1. Sabri Öncü

            Sure. However, you cannot resell it publicly under the current laws and regulations. Intellectual property should be abolished, but, currently, it exists.

  6. tegnost

    Am I wrong in thinking that the impetus for a global currency (probably some kind of block chain?) is to prevent the crisis to the elites that a switch to the renminbi would engender? If that’s true, is it because the productive assets have been hoovered up and now all the productive assets are somewhere else, i.e. in china, and now china can turn the tide. Maybe sheds some light on the quest for a TPP…?

  7. Summer

    I read some of this again. And I wouldn’t call any of this the “end of super imperialism.”
    These accounts are describing a form of “super-duper imperialism” to come. One that is further removed from representative accountability for spending at a national level.
    The monetary system doesn’t have a mind of its own, moving by natural forces.
    The people in power with the same connections are still in place.

  8. Olga

    Thanks for posting this; will definitely chew over it again – in slow motion.
    In fact, it seems to me that details matter less than the fact that we can have a conversation about how the economy works. Providing a platform to educate us about the ins and outs of the economy and finance is, in my view, one of the most important functions NC fulfills. It dawned on me in 2008 (a bit late, I admit) that the only thing that matters is for a person to understand (to the extent possible) the economic forces that drive our world. Everything else is pretty much just noise.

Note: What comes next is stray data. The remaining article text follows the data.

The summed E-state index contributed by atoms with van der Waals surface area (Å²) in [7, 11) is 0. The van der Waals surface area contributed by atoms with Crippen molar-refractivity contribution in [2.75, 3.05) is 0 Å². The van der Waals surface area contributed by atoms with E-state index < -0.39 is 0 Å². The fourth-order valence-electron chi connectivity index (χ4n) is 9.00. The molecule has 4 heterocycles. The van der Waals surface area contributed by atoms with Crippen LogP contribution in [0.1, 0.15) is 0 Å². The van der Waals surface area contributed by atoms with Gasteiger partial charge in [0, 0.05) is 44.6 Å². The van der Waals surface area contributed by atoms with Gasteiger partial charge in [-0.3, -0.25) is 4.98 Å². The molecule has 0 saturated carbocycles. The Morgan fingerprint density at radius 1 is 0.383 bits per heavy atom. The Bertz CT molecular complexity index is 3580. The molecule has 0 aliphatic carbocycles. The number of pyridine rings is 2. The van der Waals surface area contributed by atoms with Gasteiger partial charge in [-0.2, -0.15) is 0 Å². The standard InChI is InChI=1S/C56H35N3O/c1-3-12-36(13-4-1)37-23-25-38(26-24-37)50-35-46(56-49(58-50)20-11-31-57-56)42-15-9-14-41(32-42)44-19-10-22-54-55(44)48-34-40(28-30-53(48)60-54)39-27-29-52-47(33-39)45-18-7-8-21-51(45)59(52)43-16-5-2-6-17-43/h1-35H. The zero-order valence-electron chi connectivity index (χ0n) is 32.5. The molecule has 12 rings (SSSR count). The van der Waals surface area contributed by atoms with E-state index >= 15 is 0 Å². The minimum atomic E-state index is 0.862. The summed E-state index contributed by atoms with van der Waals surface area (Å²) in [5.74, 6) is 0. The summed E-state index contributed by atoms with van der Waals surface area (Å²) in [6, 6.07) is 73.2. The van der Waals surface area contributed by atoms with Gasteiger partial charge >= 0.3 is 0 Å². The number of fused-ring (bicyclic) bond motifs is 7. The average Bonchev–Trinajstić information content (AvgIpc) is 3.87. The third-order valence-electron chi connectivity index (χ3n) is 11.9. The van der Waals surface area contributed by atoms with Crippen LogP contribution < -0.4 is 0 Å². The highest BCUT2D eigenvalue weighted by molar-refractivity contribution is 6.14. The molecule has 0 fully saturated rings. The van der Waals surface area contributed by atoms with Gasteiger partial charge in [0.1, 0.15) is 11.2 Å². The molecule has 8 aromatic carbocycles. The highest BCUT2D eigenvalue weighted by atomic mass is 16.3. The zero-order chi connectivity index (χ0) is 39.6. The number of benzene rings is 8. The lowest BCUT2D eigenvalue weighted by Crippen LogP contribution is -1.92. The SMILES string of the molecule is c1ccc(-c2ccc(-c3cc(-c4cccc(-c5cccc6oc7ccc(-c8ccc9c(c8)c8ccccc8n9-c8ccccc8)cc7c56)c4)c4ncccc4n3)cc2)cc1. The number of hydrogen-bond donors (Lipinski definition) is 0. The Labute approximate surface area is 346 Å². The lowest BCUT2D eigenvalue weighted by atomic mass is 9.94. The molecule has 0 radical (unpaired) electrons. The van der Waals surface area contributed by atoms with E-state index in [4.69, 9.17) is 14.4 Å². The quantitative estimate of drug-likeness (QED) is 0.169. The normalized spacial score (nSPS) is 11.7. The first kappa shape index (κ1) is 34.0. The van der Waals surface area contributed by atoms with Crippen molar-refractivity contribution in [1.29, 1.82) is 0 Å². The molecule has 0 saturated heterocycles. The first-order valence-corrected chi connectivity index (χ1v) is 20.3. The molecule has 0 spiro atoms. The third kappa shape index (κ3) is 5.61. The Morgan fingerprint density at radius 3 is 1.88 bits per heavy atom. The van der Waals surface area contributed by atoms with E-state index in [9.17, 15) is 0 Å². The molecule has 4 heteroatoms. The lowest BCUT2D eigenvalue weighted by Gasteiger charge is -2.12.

1. Tony Wright

      Sorry, I disagree there. In my view the only thing that matters is for a person to understand the ECOLOGICAL forces that drive the world. Trouble is, most people ( including the vast majority of decision makers) are woefully and culpably ignorant of ecology.
      Hence the polluted, overpopulated mess we humans have made of this planet, resulting in the (ongoing ) sixth great extinction since the big bang. All our own work.

  9. Tom Pfotzer

    I’m trying to set out, in a simplistic form, the current global currency, trade and production facts, and then ask the question “what aspects, if any, of all this should I care about?”.

    Let’s start with what I consider to be “the key facts” of global currency, trade, and production:

    a. Nations trade, and trade needs stable reference values (stable currency A to currency B valuations). That was what Bretton Woods and its successors have done since the handoff from UK to US in 1944.

    b. Trade grew massively post-WWII. Therefore the pool of “reference currency” had to grow, and it did in the form of dollar-denominated bonds. T-bills and the like. Now that stock of “money” is massive, and there are derivatives (bets on its movement) that are much more massive. The size of the debt and the bets on it are now threateningly large.

    c. The big trading blocks have their own inter-regional “reserve currency”. Japan, EU, China are the big ones, and of course the US’s dollar. Each of these “trading currencies” are being manipulated to improve competitive position of one block .vs. the others, and that’s called “competitive devaluation”